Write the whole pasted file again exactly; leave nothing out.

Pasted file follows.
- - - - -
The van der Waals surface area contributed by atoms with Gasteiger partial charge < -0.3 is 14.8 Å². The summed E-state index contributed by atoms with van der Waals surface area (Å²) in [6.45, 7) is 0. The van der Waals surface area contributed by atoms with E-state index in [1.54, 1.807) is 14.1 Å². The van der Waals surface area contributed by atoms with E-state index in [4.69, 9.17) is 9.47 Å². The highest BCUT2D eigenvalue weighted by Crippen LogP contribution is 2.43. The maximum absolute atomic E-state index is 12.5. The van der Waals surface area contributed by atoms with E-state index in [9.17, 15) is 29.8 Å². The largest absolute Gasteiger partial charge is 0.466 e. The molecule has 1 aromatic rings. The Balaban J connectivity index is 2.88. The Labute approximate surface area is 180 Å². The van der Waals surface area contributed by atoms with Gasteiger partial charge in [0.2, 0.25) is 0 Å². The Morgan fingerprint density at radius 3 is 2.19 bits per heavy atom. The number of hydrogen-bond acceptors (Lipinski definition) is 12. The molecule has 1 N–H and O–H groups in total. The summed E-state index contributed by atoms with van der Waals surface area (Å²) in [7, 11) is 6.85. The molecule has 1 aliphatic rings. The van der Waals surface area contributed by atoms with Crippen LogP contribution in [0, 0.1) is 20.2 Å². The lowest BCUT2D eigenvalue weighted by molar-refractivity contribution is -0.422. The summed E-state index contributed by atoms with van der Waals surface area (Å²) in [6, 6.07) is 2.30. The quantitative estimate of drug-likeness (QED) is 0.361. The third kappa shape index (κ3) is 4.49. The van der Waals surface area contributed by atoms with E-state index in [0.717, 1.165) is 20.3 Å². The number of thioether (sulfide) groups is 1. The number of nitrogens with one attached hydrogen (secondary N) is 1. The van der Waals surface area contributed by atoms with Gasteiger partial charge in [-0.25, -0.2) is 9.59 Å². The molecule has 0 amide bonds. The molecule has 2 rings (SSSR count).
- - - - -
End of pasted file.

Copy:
The van der Waals surface area contributed by atoms with Gasteiger partial charge < -0.3 is 14.8 Å². The summed E-state index contributed by atoms with van der Waals surface area (Å²) in [6.45, 7) is 0. The van der Waals surface area contributed by atoms with E-state index in [1.54, 1.807) is 14.1 Å². The van der Waals surface area contributed by atoms with E-state index in [4.69, 9.17) is 9.47 Å². The highest BCUT2D eigenvalue weighted by Crippen LogP contribution is 2.43. The maximum absolute atomic E-state index is 12.5. The van der Waals surface area contributed by atoms with E-state index in [9.17, 15) is 29.8 Å². The largest absolute Gasteiger partial charge is 0.466 e. The molecule has 1 aromatic rings. The Balaban J connectivity index is 2.88. The Labute approximate surface area is 180 Å². The van der Waals surface area contributed by atoms with Gasteiger partial charge in [0.2, 0.25) is 0 Å². The Morgan fingerprint density at radius 3 is 2.19 bits per heavy atom. The number of hydrogen-bond acceptors (Lipinski definition) is 12. The molecule has 1 N–H and O–H groups in total. The summed E-state index contributed by atoms with van der Waals surface area (Å²) in [7, 11) is 6.85. The molecule has 1 aliphatic rings. The van der Waals surface area contributed by atoms with Crippen LogP contribution in [0, 0.1) is 20.2 Å². The lowest BCUT2D eigenvalue weighted by molar-refractivity contribution is -0.422. The summed E-state index contributed by atoms with van der Waals surface area (Å²) in [6, 6.07) is 2.30. The quantitative estimate of drug-likeness (QED) is 0.361. The third kappa shape index (κ3) is 4.49. The van der Waals surface area contributed by atoms with E-state index in [0.717, 1.165) is 20.3 Å². The number of thioether (sulfide) groups is 1. The number of nitrogens with one attached hydrogen (secondary N) is 1. The van der Waals surface area contributed by atoms with Gasteiger partial charge in [-0.25, -0.2) is 9.59 Å². The molecule has 0 amide bonds. The molecule has 2 rings (SSSR count).